World News

Thursday 31 July 2014

Plea to Russia on Syria peace talks

Published 12/02/2014|02:57

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Louay Safi, centre, spokesman for the Syrian National Coalition, Syria's main political opposition group, and Anas al-Abdeh, left, a member of the coalition, brief journalists at the UN headquarters in Geneva (AP)

Syrian warplanes pounded a rebel-held town near the Lebanese border, activists said, as opposition leaders in Geneva called on Russia to put pressure on the government to prevent the faltering peace negotiations from collapsing.

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A second round of talks that started in Geneva on Monday is mired in acrimony as government and opposition delegates throw accusations back and forth, unable to agree on a common agenda.

The UN said that a meeting between senior US and Russian officials - who are backing the process - with UN mediator Lakhdar Brahimi will be held in Geneva on Thursday, a day before it was originally planned.

The talks have been accompanied by a sharp rise in violence on the ground in Syria. The Britain-based Syrian Observatory for Human Rights said at least 4,959 people have died in Syria in the three-week period since January 22, when the first round of talks began in Switzerland.

The group, which documents the fighting on the ground through a wide network of activists, says the period has seen the highest death toll since the uprising against Bashar Assad started in March 2011. In a statement, it called for suspending the talks in Geneva if they do not produce an immediate cessation of all military operations.

Troops on Wednesday pounded Yabroud - the last rebel stronghold in Syria's mountainous Qalamoun region. Backed by Lebanon's Hezbollah fighters, the Syrian army has been on a crushing offensive there since early December.

Activists reported heavy fighting in the area between troops loyal to Assad and rebels trying to overthrow him. The Observatory said warplanes have carried out 10 airstrikes so far on Wednesday.

In Lebanon, preparations were under way to receive more Syrians fleeing the area.

An Associated Press reporter in the border town of Arsal saw several trucks and buses packed with people, clothes and other belongings rolling into Lebanon.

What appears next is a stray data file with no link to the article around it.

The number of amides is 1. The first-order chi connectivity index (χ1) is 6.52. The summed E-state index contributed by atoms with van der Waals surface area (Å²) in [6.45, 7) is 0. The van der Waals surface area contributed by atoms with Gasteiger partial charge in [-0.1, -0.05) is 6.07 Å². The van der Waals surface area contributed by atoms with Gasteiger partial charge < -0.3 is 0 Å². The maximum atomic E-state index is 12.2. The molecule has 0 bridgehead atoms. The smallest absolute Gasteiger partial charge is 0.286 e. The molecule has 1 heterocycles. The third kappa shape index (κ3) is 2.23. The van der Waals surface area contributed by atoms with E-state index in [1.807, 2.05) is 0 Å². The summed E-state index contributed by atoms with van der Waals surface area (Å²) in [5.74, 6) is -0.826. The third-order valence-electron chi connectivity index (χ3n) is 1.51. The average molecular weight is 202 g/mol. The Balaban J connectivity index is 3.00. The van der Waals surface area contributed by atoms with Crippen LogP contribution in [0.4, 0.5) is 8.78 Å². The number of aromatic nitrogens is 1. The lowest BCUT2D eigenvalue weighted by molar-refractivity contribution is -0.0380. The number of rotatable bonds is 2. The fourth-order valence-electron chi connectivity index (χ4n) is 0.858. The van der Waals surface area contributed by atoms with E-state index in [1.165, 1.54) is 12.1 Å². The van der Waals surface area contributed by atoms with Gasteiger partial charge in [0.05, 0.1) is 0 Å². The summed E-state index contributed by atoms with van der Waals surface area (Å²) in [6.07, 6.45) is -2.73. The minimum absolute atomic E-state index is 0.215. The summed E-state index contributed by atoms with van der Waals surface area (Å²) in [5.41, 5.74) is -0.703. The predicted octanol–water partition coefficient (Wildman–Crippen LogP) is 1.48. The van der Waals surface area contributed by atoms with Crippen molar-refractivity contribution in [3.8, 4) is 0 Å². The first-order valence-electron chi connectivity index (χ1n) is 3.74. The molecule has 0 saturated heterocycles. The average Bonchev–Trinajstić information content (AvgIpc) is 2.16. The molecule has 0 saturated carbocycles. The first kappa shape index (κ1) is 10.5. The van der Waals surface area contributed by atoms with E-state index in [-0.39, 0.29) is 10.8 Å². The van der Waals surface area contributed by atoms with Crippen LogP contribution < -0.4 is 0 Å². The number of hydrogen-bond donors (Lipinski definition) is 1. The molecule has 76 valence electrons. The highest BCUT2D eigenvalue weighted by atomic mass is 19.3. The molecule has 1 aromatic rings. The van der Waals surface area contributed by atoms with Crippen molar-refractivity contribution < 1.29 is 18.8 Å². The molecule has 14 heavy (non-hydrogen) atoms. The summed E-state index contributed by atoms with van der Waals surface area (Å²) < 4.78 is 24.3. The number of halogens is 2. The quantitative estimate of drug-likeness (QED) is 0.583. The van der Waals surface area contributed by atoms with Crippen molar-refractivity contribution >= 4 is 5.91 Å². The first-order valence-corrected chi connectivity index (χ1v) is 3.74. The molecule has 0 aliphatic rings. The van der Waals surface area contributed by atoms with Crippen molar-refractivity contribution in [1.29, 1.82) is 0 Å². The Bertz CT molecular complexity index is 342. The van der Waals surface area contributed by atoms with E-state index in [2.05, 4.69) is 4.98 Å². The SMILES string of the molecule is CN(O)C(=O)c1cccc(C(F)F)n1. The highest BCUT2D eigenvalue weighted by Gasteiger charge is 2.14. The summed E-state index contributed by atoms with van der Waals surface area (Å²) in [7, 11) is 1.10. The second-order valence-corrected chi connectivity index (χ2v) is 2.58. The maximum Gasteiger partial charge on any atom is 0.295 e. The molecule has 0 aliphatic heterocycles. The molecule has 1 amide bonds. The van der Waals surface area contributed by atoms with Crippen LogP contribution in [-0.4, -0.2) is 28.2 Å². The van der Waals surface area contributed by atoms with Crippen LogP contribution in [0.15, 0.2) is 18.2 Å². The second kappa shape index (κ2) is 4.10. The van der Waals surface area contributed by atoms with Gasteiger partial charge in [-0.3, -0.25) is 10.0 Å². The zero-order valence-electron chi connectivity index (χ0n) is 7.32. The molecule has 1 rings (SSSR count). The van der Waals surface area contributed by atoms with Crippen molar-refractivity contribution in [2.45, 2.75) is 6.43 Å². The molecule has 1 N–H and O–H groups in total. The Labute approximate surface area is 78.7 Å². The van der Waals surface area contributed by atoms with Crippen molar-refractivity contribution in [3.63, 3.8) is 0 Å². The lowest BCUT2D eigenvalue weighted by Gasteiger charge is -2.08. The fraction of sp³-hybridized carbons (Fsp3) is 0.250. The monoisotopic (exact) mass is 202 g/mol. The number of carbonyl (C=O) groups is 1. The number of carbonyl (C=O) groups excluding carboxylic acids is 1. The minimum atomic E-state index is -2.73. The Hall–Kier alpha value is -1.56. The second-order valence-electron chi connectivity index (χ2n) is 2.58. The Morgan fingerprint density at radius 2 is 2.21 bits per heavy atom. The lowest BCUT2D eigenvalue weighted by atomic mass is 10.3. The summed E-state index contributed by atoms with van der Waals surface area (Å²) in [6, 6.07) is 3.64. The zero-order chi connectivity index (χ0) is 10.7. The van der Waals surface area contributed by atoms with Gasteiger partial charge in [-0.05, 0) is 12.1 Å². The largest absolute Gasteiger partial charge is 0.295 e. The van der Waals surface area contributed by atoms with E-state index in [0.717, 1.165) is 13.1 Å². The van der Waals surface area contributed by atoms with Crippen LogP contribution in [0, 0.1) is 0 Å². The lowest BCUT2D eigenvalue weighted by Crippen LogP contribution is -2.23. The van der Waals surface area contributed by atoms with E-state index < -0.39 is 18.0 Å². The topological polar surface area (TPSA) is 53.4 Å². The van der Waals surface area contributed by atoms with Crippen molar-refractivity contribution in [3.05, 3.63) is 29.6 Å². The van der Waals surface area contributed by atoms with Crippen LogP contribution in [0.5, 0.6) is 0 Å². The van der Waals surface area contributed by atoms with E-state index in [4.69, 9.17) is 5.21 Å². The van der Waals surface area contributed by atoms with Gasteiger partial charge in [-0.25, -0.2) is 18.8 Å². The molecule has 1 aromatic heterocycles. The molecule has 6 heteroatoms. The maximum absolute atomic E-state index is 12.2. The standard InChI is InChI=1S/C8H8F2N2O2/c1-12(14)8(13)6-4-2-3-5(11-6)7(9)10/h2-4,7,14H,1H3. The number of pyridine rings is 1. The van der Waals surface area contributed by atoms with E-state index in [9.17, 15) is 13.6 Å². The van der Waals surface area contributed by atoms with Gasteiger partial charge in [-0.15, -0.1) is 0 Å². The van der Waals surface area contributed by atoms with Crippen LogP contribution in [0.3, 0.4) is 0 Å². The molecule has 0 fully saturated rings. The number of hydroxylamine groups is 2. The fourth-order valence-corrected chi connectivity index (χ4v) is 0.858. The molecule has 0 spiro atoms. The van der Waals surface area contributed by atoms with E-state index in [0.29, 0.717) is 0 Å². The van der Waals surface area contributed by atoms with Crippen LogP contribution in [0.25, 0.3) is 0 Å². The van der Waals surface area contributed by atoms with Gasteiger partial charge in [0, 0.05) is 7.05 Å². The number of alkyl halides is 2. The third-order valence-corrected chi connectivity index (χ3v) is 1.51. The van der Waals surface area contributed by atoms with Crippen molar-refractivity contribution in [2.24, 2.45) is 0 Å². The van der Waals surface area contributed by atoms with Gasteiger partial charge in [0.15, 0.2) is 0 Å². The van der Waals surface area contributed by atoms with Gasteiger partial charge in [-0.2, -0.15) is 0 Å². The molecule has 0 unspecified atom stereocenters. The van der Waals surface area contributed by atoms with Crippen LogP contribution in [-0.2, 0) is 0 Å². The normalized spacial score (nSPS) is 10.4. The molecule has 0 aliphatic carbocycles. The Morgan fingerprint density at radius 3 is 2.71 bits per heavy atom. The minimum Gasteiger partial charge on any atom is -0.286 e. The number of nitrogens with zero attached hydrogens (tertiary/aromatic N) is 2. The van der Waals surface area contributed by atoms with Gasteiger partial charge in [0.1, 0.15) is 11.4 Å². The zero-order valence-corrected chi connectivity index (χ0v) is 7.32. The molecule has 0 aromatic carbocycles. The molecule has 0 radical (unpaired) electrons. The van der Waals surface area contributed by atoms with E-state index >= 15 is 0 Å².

A senior official with the town's administration told AP that up to 300 Syrians have crossed into Lebanon over the past 48 hours.

Yabroud has been controlled by the opposition for much of Syria's nearly three-year-old conflict. Lebanese Sunni Muslims have moved through the town to join Syrian rebels in battles against Assad's forces, bringing in weapons and supplies for opposition fighters from across the border in Arsal.

Hezbollah fighters have been key to the Syrian army's success in the border region.

In June, the Iran-backed group helped Assad's forces regain control of the town of Qusair. Its fall tipped the balance of power in the Syrian conflict in Assad's favour, though Hezbollah's public involvement in the civil war next door deepened sectarian tensions in Lebanon.

In Geneva, the opposition urged Russia, a key ally of Assad, to take a more forceful stand with the Syrian government. Russian deputy minister of foreign affairs Gennady Gatilov met Mr Brahimi on Wednesday morning, before Mr Brahimi brought the Syrian sides together for another unfruitful session.

"I do hope that the Russians will put enough pressure on the regime delegation to be flexible," said Anas al-Abdeh, a member of the opposition negotiating team.

Louay Safi, another opposition figure, called on Russia to "respect the Syrian people".

A trilateral meeting involving Gatilov, US undersecretary of state for political affairs Wendy Sherman and Mr Brahimi is scheduled to be held in Geneva on Thursday to discuss the deadlock. The meeting was brought forward by one day although no explanation was given.

Lebanon's Mayadeen TV and Hezbollah's Al-Manar TV said the Syrian army has started "a wide-scale military operation in Yabroud". In the early afternoon, Assad's troops took control of the village of Jarajir and surrounding hills on the Syrian side of the border, Syria's state-run news agency said.

In Syria, more civilians were expected to leave the embattled city of Homs before an extended ceasefire expires at midnight on Wednesday, Syrian Red Crescent said in a statement.

The aid organisation has been part of the relief effort in Homs since Friday, when the UN-brokered humanitarian truce went into effect. Its statement said the staff entered the city earlier on Wednesday to deliver 190 food parcels and 190 bags of flour.

Press Association

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